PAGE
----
Despite last week’s rejection of the opposition Liberty Party’s (LP) vice standard bearer, Harrison Karnwea, and the Alternative National Congress (ANC) vice standard bearer, Jeremiah Solunteh, respectively by the National Elections Commission, both parties insist here that their deputies will be on the ballots on October 10.
Mr. Darious Dillon, Vice Chairman of the Liberty Party said over the weekend that his vice standard bearer will be on the ballot come what may. Though he did not elaborate, it is believed that the LP is seeking legal redress. ANC national chairman Orishell Gould, says his party is studying the matter keenly will engage the process gently. He assures his partisans that Ambassador Solunteh will be on the ballot.
The National Elections Commission (NEC) remains firm with individuals seeking elective offices. The NEC axed both Karnwea and Sulunteh in straight adherence to the Code of Conduct for public officials, which requires aspirants holding public offices to resign two years prior to elections.
Harrison Karnwea is running mate of Liberty Party Standard Bearer, Cllr. Charles Walker Brumskine, while Jeremiah Sulunteh is running mate of ANC’ Alexander Cummings.
Karnwea hails from vote-rich Nimba County, while Sulunteh is from Bong County, centeral region. Karnwea submitted his nomination papers before he was disqualified by the NEC.
The Commission took the decision based on Section 5.1 and 5.2, respectively of the Code of Conduct, which require appointed government officials to resign three years before contesting for elective office. Both men failed to comply accordingly. It is not yet known whether the National Elections Commission will also nail the ANC Standard Bearer, Alexander Cummings, who did not resign his position as Board member of a public corporation.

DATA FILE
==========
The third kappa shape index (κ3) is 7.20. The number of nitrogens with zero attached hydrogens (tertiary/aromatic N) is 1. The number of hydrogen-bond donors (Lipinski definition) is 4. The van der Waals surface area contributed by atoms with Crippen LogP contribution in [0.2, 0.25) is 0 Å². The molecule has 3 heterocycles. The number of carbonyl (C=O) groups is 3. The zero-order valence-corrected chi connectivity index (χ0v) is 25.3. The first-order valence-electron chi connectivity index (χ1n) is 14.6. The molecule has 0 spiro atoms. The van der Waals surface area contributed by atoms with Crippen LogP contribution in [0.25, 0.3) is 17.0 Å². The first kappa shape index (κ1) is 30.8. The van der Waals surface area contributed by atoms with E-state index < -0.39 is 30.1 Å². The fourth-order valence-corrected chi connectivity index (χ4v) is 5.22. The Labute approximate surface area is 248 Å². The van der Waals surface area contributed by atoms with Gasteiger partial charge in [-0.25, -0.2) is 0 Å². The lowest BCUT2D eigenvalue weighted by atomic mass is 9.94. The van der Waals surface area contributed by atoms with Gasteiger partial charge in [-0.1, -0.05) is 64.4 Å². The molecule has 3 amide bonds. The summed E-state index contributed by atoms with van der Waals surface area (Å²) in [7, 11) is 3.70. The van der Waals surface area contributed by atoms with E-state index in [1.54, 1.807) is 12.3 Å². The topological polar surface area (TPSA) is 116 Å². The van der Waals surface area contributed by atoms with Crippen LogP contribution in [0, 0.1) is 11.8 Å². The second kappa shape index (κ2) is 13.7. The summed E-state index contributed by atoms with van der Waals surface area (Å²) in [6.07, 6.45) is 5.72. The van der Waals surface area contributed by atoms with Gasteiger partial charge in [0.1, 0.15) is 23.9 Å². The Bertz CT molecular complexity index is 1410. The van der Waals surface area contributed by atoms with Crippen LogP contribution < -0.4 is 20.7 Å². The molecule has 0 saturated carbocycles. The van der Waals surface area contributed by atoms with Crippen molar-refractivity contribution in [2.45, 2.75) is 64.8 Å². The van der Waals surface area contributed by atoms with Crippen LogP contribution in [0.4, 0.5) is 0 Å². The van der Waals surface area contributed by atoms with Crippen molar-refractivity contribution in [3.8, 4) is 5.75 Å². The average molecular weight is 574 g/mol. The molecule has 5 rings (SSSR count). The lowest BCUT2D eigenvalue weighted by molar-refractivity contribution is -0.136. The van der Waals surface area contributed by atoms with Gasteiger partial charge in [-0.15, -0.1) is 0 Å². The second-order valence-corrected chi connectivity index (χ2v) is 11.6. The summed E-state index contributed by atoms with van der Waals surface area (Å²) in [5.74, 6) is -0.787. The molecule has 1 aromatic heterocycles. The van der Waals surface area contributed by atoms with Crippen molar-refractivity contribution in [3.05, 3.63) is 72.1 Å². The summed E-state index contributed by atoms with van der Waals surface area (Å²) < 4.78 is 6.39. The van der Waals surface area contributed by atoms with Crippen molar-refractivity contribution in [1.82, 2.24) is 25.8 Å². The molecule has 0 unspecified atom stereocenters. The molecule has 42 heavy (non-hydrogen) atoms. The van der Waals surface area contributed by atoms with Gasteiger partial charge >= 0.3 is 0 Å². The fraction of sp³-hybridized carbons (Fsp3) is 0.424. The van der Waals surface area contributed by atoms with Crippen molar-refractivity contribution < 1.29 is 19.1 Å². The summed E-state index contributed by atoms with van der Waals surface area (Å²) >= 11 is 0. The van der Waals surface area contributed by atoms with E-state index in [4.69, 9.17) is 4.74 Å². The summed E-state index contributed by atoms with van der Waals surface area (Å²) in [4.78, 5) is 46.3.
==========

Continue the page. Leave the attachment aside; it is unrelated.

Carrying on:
Another Presidential aspirant, former Central Bank Governor Dr. Mills Jones, is being entangled in the Code of Conduct debate, but the NEC has not made any decision on presidential aspirants as yet.
Meanwhile, NEC has extended by 10 days the candidate nomination process, taking place at the Samuel Kanyon Doe Sports Complex in Paynesville, outside Monrovia. The cardinal electoral date is meant to give political parties and independent candidates the platform for inclusion on the ballots for the October elections. According to a press release issued in Monrovia over the weekend, it started on June 19, 2017 and should have folded on Tuesday, July 11, 2017. The process runs from Monday thru Saturday, 9 a.m. to 5 p.m. daily.
In the astuteness of the Commission, and considering the level of enthusiasm on the part of political parties and aspirants, coupled with the statutory demands relating the 50% candidate requirement and the 30% gender requirement for each party, the Commission added the additional days.
Section 4.5-Nomination of candidates- (1a) of the New Elections Law of Liberia states: the list of candidates sent by a political party to the Commission for election must include a candidate for at least half of all the constituencies in the election. (1b). A political party or coalition in its submission to the Commission, of its list of candidates for an election should endeavor to ensure the governing body and its list of candidates has no less than 30% of its members from each gender.
With the additional days, the Commission hopes the parties would be able to satisfy the above statutory requirements. At the same time the Commission has lauded political parties that are frantically guaranteeing mammoth women participation in the October elections.From the start of the nomination to the close of day on Thursday, July 6, 2017, the team had recorded a total of 465 aspirants, 5 presidential aspirants from the All Liberia Party (ALP), Alternative National Congress (ANC), Liberty Party (LP), and the United Peoples Party (UPP), and an Independent aspirant.
Four vice presidential aspirants from the ANC, LP, UPP and the Movement for Economic Empowerment (MOVEE) were also processed. Out of the 465 aspirants recorded, 385 are males and 80 are females. A total of 47 independent aspirants were processed, while 456 representative aspirants and 418 political party aspirants were processed, according to NEC.